The Energy Industry Review team spoke with Mark Wagley – Vice President and Country Manager at Hunt Oil Company of Romania and former President of Romanian Petroleum Exploration & Production Companies Association (ROPEPCA), on a range of topics from industry issues, workforce retention, CSR programs, breakthrough technologies, and his advice for young professionals.
Hunt Oil Company of Dallas, Texas is a privately held exploration and production company that has conducted petroleum operations for more than 85 years. Today, it is one of the world’s leading independent energy companies, with operations in North America, South America, Europe and the Middle East.
In 2010, Hunt Oil Company of Romania (HOCOR), an affiliate of Hunt Oil Company, announced the relocation of the Hunt London office to Bucharest, Romania. HOCOR commenced a joint venture with OMV Petrom in September, 2010 for two exploration licenses in the country and has been the operator since 2013.
Mark Wagley is Vice President and Country Manager at Hunt Oil Company of Romania, a position he has held since 2013. He is responsible for strategy and vision for HOCOR’s activities in Romania and nearby regions, identifying new business opportunities that enable the company to achieve its growth objectives. He builds and oversees a multi-discipline and multi-cultural office and field staff by providing effective leadership including performance oversight and technical competency. He also develops relationships with local oil and gas professional organizations and Government stakeholders to ensure compliance with local law and to share best practices.
Before his current position, Mark was the Appalachian District Superintendent based in Pennsylvania (2010-2013) for Hunt Oil Co. Previous to that (2002-2010), he acted as Production Superintendent for Hunt Oil Co. in the East Texas & North Louisiana Basins. Mark joined Hunt in 1992, and between 1992-2002, he held the position of Production Supervisor in the Republic of Yemen.
Dear Mr. Wagley, you represent Hunt Oil Company in Romania and nearby regions. How did you apply your vast experience garnered over almost 40 years within the oil and gas industry to the activity in Romania?
Mark Wagley: Hunt has a wealth of knowledge and experience having drilled wells on every continent except Antarctica.
We have a strong corporate culture grounded on: Respect for the Individual, Humility, Community-Centric, Creativity, Commitment to Excellence, Teamwork, Honesty and Integrity. Further we have demonstrated the ability to differentiate ourselves by being agile, adaptable and contrarian when appropriate.
My career path led me to be the Sr. Executive for Hunt in Romania, so it is my primary responsibility to perpetuate these values with our workforce and key stakeholders.
How do you see the exploration and production operations in Romania compared to the other regions? Do you find any similarities between Romania and Texas, for example? And differences…?
Mark Wagley: Romania has many parallels with my home state of Texas as both are blessed with abundant natural resources, have a well-educated workforce, and are well positioned to be net energy exporters.
Due to the pace of activity in Texas, practically all services needed to conduct operations are only a phone call away.
Operating in Romania requires advanced planning as the pace of activity in the past decade has been very low, and contractors are attempting to recover from the downturn. Dealing with the snow and colder climate in Romania has presented challenges. You don’t need snow fences or shovels in Texas sunshine!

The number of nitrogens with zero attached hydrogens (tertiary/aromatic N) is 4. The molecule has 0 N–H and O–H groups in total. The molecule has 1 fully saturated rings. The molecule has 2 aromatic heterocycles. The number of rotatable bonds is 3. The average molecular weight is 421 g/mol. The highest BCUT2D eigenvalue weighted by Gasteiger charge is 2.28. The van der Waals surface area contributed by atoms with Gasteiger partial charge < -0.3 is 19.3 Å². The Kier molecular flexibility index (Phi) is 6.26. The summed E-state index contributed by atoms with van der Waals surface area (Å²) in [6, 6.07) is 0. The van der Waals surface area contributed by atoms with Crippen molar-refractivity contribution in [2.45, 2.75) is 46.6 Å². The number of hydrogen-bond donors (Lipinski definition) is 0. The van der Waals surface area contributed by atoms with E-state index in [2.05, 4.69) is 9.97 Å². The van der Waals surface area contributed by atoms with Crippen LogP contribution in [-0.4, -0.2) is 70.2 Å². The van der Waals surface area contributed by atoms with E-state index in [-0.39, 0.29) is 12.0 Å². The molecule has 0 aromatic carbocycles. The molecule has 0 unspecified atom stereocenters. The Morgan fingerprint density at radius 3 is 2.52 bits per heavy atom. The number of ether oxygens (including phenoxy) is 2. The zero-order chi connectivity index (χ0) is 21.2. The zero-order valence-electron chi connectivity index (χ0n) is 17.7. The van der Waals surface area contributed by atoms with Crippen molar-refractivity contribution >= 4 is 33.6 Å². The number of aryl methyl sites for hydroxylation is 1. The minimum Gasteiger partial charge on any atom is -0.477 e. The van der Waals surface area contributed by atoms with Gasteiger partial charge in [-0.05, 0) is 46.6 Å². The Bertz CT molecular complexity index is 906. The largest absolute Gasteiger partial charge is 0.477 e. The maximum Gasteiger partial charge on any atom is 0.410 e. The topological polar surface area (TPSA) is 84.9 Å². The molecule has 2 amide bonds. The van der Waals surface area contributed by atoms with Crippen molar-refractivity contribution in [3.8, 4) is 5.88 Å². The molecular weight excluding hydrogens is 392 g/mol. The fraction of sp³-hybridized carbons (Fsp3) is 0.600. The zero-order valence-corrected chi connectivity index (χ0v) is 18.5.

What are the projects you are preparing or are already in progress in Romania?
Mark Wagley: We just recently completed the largest contiguous 3D Geophysical project in onshore Europe.
The South Urziceni 3D project consisted of acquiring 1,589 sq. km of data in the western extension of the Moesian Platform over a three-county area with the objective to evaluate the hydrocarbon potential in the deeper section of the underexplored subsurface below 3,500 meters.
The Romanian company, Prospectiuni, deployed over 120,000 geophone stations, along with three fleets of four vibrators combined with eight shooting crews which completed the project in 5 months.
On the Urziceni 3D project, we utilized cable-less nodal technology to increase trace density while decreasing Health, Safety, and Environment (HSE) exposure and greatly reducing environmental and social impacts.
During the operations over 900,000 man-hours were worked and 2,274,877 km driven incident free.
Our team is very proud of this project and look forward to applying our lessons learned to future acquisitions, which are planned to re-commence in the fall of 2020.
Lately, most of the companies from the energy sector unveiled their programs and plans in the CSR area. What is Hunt Oil Company’s approach in this regard abroad and in Romania?
Mark Wagley: Hunt strives to provide opportunities for open and honest communication with local communities concerning all projects involving the organization’s corporate area of influence.
As a responsible member of the community, Hunt aims to develop long term relationships with the people and communities the company serves.
As part of the recent South Urziceni 3D project, we engaged 36 communes in Braila, Buzau, and Ialomita counties and provided significant community engagement projects specific to the needs of the individual communities, with a focus on education.
We installed gas fired heating systems in schools where parts of the school could not be utilized during winter months, donated laptops to the local Technological High School, built playground parks, provided new school furniture, and supported English as a Second Language (ESL) and dropout prevention programs.
In previous years, we have supported local communities by funding much needed emergency response vehicles (Ambulance, Fire & Personnel support trucks) which now serve over 25,000 people in the area.
We find these type of projects to be of significant benefit to all stakeholders, by raising the quality of life in both the communities we operate and at the same time providing better support to our operations through the added infrastructure and fostering the positive and collaborative relationships we have successfully built within those communities.
The oil and gas industry is marked by price volatility, and faces a potentially changing energy mix, challenging engineers to think about the long term. How can petroleum engineers become multiskilled professionals with knowledge and experience not just in their traditional fields, but also in big data, artificial intelligence, digitalization, data transformation?